Graham Cutter, Headteacher: P4C encourages our pupils to develop an open-minded, critical approach to thinking. It enables them to articulate their ideas with great depth and gives them the tools to respond thoughtfully to the thoughts of others. 

Alice Gardner, Class Teacher: P4C allows children to fully discuss and express themselves across the whole curriculum. Subjects such as English, RE and Science enable children to apply the skills developed through P4C enquiries; through discussion and questioning, children engage in learning deeply.

Elise Gower, TA and Governor: Children’s self-esteem and confidence in their learning has increased greatly and this is because P4C empowers them, allows them to question whilst learning, gaining more knowledge along the way.

Year 3 pupil: P4C helps me to learn from others and understand that it is okay to disagree sometimes.

Year 4 pupil: Through P4C, we can discuss and build on the ideas of others which helps us to learn more about other people’s views.

Year 5 pupil: I like that in P4C we can explore different matters from around the world. It has helped me personally with problem solving in Maths as I now think more deeply about the ways in which a problem could be solved.

Year 6 pupil: P4C quite simply allows us to build on our deeper thinking skills. We reflect regularly on what we have learnt and how we can apply this knowledge and understanding to the world around us.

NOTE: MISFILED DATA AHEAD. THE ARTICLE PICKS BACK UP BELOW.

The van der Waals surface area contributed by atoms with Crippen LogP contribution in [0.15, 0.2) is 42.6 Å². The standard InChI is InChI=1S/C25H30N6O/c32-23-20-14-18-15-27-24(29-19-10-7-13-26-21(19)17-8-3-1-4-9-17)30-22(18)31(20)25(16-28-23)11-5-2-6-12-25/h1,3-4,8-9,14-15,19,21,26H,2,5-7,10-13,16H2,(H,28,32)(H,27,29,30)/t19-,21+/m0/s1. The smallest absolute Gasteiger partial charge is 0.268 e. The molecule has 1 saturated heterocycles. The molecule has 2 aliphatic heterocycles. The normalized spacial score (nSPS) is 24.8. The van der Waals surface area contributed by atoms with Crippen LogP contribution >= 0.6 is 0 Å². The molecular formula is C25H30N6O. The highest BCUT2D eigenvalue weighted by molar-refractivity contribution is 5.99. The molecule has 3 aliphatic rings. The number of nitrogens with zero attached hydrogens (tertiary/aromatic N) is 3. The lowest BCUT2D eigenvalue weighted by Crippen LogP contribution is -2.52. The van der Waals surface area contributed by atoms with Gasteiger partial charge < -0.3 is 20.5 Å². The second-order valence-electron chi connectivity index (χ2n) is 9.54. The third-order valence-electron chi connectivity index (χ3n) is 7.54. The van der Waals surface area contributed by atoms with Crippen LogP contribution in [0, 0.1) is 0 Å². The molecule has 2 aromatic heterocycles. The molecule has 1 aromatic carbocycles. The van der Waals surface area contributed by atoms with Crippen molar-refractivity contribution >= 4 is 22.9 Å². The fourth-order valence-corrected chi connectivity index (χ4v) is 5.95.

The Golden Thread

P4C is at the heart of the school’s curriculum; each unit involves an enquiry linked with concepts to enable children to broaden their understanding and deepen their thinking. Alverstoke is a Church of England school and revised the school’s Christian values in September 2015 , as this was felt to be important to children’s learning. The school also has Foundations of Learning which are closely linked with the 4Cs of P4C. Teachers have found that through this intertwined approach to teaching, children can identify how P4C is central to all learning.

Children’s Philosophical Questions

When planning a P4C enquiry, teachers at Alverstoke are mindful of how their enquiry links with the Christian values, Foundations of Learning and aspects of spiritually. Below are some examples of questions from each year group: